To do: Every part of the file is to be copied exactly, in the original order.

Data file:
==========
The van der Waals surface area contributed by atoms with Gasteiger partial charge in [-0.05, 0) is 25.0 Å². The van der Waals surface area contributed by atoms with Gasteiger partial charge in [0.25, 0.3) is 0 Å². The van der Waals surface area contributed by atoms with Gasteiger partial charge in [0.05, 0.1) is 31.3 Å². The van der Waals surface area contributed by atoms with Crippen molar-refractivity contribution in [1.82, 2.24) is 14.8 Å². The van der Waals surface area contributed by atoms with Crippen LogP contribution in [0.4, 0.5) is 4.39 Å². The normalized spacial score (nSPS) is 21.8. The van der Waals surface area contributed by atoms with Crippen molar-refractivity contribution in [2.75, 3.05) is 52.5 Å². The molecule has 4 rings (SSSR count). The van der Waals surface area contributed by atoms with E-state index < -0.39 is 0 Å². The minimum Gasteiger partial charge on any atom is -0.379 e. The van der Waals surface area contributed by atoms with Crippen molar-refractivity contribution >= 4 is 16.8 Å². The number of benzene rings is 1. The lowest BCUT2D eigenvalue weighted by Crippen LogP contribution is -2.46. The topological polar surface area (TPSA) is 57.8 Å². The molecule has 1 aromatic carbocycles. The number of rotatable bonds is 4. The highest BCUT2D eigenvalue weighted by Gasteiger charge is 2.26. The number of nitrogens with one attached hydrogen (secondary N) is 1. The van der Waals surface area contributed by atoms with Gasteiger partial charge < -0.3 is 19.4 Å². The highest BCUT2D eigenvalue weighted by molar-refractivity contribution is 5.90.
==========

The van der Waals surface area contributed by atoms with Gasteiger partial charge in [-0.05, 0) is 25.0 Å². The van der Waals surface area contributed by atoms with Gasteiger partial charge in [0.25, 0.3) is 0 Å². The van der Waals surface area contributed by atoms with Gasteiger partial charge in [0.05, 0.1) is 31.3 Å². The van der Waals surface area contributed by atoms with Crippen molar-refractivity contribution in [1.82, 2.24) is 14.8 Å². The van der Waals surface area contributed by atoms with Crippen LogP contribution in [0.4, 0.5) is 4.39 Å². The normalized spacial score (nSPS) is 21.8. The van der Waals surface area contributed by atoms with Crippen molar-refractivity contribution in [2.75, 3.05) is 52.5 Å². The molecule has 4 rings (SSSR count). The van der Waals surface area contributed by atoms with E-state index < -0.39 is 0 Å². The minimum Gasteiger partial charge on any atom is -0.379 e. The van der Waals surface area contributed by atoms with Crippen molar-refractivity contribution >= 4 is 16.8 Å². The number of benzene rings is 1. The lowest BCUT2D eigenvalue weighted by Crippen LogP contribution is -2.46. The topological polar surface area (TPSA) is 57.8 Å². The molecule has 1 aromatic carbocycles. The number of rotatable bonds is 4. The highest BCUT2D eigenvalue weighted by Gasteiger charge is 2.26. The number of nitrogens with one attached hydrogen (secondary N) is 1. The van der Waals surface area contributed by atoms with Gasteiger partial charge < -0.3 is 19.4 Å². The highest BCUT2D eigenvalue weighted by molar-refractivity contribution is 5.90.